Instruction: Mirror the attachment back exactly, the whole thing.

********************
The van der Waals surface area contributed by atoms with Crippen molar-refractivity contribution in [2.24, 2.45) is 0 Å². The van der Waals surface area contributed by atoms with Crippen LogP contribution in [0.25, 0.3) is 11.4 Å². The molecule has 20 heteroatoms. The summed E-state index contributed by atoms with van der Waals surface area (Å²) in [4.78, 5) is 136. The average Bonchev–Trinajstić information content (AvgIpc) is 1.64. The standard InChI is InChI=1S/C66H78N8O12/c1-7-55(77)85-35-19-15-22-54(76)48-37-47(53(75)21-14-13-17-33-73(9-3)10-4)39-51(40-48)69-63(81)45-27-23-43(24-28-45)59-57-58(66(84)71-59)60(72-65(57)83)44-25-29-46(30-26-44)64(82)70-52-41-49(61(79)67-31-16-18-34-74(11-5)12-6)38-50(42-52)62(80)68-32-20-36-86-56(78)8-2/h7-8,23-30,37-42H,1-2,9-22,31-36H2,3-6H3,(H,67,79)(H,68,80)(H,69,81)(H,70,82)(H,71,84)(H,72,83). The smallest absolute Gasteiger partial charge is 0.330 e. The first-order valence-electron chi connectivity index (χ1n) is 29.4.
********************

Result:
The van der Waals surface area contributed by atoms with Crippen molar-refractivity contribution in [2.24, 2.45) is 0 Å². The van der Waals surface area contributed by atoms with Crippen LogP contribution in [0.25, 0.3) is 11.4 Å². The molecule has 20 heteroatoms. The summed E-state index contributed by atoms with van der Waals surface area (Å²) in [4.78, 5) is 136. The average Bonchev–Trinajstić information content (AvgIpc) is 1.64. The standard InChI is InChI=1S/C66H78N8O12/c1-7-55(77)85-35-19-15-22-54(76)48-37-47(53(75)21-14-13-17-33-73(9-3)10-4)39-51(40-48)69-63(81)45-27-23-43(24-28-45)59-57-58(66(84)71-59)60(72-65(57)83)44-25-29-46(30-26-44)64(82)70-52-41-49(61(79)67-31-16-18-34-74(11-5)12-6)38-50(42-52)62(80)68-32-20-36-86-56(78)8-2/h7-8,23-30,37-42H,1-2,9-22,31-36H2,3-6H3,(H,67,79)(H,68,80)(H,69,81)(H,70,82)(H,71,84)(H,72,83). The smallest absolute Gasteiger partial charge is 0.330 e. The first-order valence-electron chi connectivity index (χ1n) is 29.4.